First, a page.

INDIANAPOLIS -- Nobody can accuse Leonard Fournette of trying to re-invent his physical stature for the NFL Scouting Combine.
The former LSU star running back, whose imposing size and powerful style could make him the top player selected in the draft at his position, weighed 240 pounds at the combine weigh-in. That made him the heaviest running back at the event, and five pounds heavier than his official listing on the LSU roster. While Texas RB D'Onta Foreman dropped weight for the combine -- he was Texas-listed at 249, but was just 233 when he stepped on the scale for NFL scouts Wednesday -- Fournette went in the other direction.
Is there such a thing as too much Fournette?
NFL.com analyst Daniel Jeremiah doesn't seem to think so. Jeremiah pointed out that former Baltimore Ravens RB Jamal Lewis enjoyed his best pro season -- 2,066 regular-season yards and 14 touchdowns in 2003 -- at 245 pounds. And according to NFL Network Insider Ian Rapoport, at least one NFL general manager isn't concerned about Fournette's weight. Fournette's combination of size and speed has already been placed in a legendary category, and if he turns in a remarkably good 40-yard dash time when running backs work out Friday, a few extra pounds will matter even less.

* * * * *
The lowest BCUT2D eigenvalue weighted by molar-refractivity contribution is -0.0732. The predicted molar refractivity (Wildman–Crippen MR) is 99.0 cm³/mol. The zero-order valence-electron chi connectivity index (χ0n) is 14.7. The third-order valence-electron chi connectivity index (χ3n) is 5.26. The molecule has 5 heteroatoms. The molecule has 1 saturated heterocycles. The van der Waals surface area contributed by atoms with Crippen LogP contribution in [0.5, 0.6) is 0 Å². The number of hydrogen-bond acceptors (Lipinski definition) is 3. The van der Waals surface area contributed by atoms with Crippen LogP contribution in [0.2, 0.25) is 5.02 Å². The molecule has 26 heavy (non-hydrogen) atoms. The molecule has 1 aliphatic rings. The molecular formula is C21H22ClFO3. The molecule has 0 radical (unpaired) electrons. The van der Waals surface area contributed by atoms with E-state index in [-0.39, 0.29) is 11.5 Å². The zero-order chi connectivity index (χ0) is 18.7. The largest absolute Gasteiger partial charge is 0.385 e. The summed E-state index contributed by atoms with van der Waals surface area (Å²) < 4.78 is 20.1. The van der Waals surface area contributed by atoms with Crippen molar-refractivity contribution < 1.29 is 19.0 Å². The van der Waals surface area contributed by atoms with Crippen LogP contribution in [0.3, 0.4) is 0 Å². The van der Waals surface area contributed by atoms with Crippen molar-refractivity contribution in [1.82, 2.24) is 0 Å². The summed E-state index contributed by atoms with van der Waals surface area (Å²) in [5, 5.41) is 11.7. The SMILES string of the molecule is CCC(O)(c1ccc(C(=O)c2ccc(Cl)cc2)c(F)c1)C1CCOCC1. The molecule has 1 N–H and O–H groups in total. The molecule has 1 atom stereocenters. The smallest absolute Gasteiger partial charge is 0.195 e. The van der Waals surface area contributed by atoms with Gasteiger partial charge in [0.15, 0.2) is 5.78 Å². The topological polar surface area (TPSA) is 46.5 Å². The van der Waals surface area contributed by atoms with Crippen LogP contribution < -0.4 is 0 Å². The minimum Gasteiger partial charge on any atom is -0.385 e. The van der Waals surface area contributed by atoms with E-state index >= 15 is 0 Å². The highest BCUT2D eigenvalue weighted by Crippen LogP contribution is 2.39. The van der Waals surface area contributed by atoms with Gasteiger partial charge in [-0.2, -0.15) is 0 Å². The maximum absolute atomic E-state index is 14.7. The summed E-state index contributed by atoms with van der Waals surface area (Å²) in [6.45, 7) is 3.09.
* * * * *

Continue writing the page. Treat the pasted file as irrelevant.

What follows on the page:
But there are different ways of looking at what this means for the former Tigers star.
"I think it has to be a little bit of a concern," said NFL.com analyst Lance Zierlein. "He's a big man, but the bigger he gets, the less quickness he is likely to have and quickness matters in the NFL. There have been plenty of running backs who have come into the league and decided to slim down once they experience the speed of NFL defenses. My guess is that he will be told he is too heavy by some NFL teams and he will come in lighter at his pro day."
Different teams likely would hold slightly different opinions about what Fournette's ideal weight is, but there is no mistaking that he falls into the category of a power back who will need to absorb his share of punishment. NFL Network draft expert Mike Mayock said Monday that selecting Fournette in the draft should come with a commitment to get him 20-25 carries per game, the kind of workload that requires plenty of size.
Make no mistake -- Fournette has that in spades.